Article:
With a balanced approach, even the busiest families can discover ways to eat healthier and feel better. Introducing new foods and adapting to new tastes a little at a time, week by week can result in major changes over the course of a year and ultimately a lifetime. A simple way to improve your family’s overall health is to explore your approach to fluids by cutting out the drinks with added sugar and adding more water, 100% fruit juice, and low-fat milk to your family’s diet. If your family is used to drinking sugar-sweetened beverages, begin working gradually to replace them with healthier options. If your family is used to whole milk, introduce 2 percent, then 1 percent (depending on ages of young children) and then skim. Remember, sometimes it takes two or three times of trial before truly developing a like or dislike.
Play Every Day
Play may be the best way to prevent childhood obesity and it’s a powerful promoter of family health and well-being. But in our goal-oriented culture, physical activity is often perceived as athletics, exercise, or working out. However, experts agree, play can and should be embraced by family members of all ages. Kids and parents who play in a physically active way are healthier and happier.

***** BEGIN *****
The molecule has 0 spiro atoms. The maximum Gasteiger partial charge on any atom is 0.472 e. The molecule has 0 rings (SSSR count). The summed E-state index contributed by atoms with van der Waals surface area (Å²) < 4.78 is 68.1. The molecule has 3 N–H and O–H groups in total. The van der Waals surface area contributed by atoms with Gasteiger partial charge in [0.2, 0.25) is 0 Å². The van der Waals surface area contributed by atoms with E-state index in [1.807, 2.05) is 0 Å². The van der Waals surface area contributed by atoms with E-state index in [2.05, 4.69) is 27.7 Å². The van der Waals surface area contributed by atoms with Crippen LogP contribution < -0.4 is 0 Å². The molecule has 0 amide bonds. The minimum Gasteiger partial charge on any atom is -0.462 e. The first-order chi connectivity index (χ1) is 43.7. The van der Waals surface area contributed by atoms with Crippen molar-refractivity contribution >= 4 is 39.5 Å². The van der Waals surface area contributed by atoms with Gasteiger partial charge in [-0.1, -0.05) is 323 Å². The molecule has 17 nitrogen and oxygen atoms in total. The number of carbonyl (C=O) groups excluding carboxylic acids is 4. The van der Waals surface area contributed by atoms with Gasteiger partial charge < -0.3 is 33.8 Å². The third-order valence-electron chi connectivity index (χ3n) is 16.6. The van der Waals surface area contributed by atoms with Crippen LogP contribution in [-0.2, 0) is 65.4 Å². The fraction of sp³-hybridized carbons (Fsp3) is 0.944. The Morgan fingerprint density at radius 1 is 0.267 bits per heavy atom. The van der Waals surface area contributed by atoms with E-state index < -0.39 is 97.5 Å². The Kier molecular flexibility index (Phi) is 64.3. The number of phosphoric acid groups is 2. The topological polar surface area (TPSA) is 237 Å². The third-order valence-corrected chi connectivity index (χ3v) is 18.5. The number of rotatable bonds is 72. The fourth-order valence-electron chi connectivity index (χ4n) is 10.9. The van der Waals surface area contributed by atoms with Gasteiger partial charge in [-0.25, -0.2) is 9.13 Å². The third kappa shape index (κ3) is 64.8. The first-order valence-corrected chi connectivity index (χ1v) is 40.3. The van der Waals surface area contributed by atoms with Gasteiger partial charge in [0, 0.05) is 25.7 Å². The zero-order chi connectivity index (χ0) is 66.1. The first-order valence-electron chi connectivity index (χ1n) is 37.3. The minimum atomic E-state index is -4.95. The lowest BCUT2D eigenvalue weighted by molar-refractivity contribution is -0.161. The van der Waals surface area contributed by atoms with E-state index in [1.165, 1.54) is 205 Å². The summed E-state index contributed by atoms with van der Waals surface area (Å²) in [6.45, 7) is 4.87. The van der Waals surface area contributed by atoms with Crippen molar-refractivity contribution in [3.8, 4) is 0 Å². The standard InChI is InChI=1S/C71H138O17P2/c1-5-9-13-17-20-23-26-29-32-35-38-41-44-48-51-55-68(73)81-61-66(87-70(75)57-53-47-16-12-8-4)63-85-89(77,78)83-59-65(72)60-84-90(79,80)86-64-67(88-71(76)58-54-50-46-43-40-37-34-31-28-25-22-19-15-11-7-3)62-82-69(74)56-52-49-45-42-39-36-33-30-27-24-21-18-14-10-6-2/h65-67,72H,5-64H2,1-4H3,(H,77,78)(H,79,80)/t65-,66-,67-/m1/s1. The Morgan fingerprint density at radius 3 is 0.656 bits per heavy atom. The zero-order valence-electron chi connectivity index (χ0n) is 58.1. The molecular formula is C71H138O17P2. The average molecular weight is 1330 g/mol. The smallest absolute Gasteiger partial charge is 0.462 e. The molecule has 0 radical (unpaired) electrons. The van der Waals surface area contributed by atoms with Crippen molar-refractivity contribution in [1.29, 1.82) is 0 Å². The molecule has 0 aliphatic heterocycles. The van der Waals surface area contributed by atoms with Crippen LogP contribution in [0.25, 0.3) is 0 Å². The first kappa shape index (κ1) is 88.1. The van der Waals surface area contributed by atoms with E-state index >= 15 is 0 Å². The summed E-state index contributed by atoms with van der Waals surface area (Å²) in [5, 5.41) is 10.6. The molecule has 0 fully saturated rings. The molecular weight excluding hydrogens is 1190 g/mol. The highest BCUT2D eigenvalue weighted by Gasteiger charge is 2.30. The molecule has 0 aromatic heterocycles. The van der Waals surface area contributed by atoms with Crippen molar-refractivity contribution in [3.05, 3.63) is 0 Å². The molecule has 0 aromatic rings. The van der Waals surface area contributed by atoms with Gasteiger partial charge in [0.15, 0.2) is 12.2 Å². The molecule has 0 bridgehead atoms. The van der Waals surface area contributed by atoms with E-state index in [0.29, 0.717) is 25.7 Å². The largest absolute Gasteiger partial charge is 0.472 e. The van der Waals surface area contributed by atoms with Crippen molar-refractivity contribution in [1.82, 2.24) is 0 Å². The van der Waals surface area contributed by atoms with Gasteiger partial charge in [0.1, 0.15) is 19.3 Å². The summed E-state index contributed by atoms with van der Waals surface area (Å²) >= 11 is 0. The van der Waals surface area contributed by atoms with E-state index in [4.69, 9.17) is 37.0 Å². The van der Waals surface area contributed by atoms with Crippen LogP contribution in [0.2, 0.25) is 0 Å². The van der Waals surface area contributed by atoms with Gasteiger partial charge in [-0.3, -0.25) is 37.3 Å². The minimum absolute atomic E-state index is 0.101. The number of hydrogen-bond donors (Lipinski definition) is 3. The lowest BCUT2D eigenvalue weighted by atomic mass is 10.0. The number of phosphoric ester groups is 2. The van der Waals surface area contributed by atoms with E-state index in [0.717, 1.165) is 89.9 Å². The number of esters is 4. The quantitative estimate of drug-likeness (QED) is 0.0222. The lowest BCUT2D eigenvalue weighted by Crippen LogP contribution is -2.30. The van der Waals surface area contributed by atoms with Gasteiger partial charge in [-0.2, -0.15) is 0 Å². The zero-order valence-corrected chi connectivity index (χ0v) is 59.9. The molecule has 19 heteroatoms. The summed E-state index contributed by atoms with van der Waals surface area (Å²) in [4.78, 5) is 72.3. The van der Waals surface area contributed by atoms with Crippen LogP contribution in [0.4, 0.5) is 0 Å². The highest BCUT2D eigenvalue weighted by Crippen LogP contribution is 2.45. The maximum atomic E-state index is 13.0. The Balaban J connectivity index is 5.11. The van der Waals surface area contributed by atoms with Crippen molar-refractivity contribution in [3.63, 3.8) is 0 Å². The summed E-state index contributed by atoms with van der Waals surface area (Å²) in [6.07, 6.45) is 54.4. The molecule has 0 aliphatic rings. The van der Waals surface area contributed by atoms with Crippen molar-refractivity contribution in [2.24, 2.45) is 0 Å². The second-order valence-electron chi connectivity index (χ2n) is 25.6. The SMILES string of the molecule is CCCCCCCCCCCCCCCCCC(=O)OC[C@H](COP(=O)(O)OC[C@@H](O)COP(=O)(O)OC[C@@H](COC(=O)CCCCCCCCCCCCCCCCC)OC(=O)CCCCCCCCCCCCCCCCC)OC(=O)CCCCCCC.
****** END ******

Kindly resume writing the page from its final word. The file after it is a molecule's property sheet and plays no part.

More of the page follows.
It doesn’t matter what you choose to do—try to spend at least 20 minutes three times a week doing something physically vigorous as a family, ideally outdoors. Play fetch with the dog, a game of tag before dinner, play “chase” in the backyard, play “horse” with little ones, run through the sprinkler on a hot day, or turn the music up loud and dance while the whole family cleans the house.
Don’t worry if five or ten minutes of turning it up a notch leave you feeling wiped out at first. Small steps will get you there so don’t overdo it. When the play stops feeling good, take a break. You’ll soon find yourself getting the activity that will have your family feeling energized and strong.
One of the greatest gifts you can give to your family is the time you all spend together. In today’s world, too many families are go, go, go all of the time resulting in too little time spent together.
Children need adult time and attention like they need healthy food and playful activity. When that time and attention is missing, kids will find other ways to ask for it—often through negative behavior that stresses the relationship. The thoughtful gift of your time is one of the things that will help your child learn, grow, and thrive.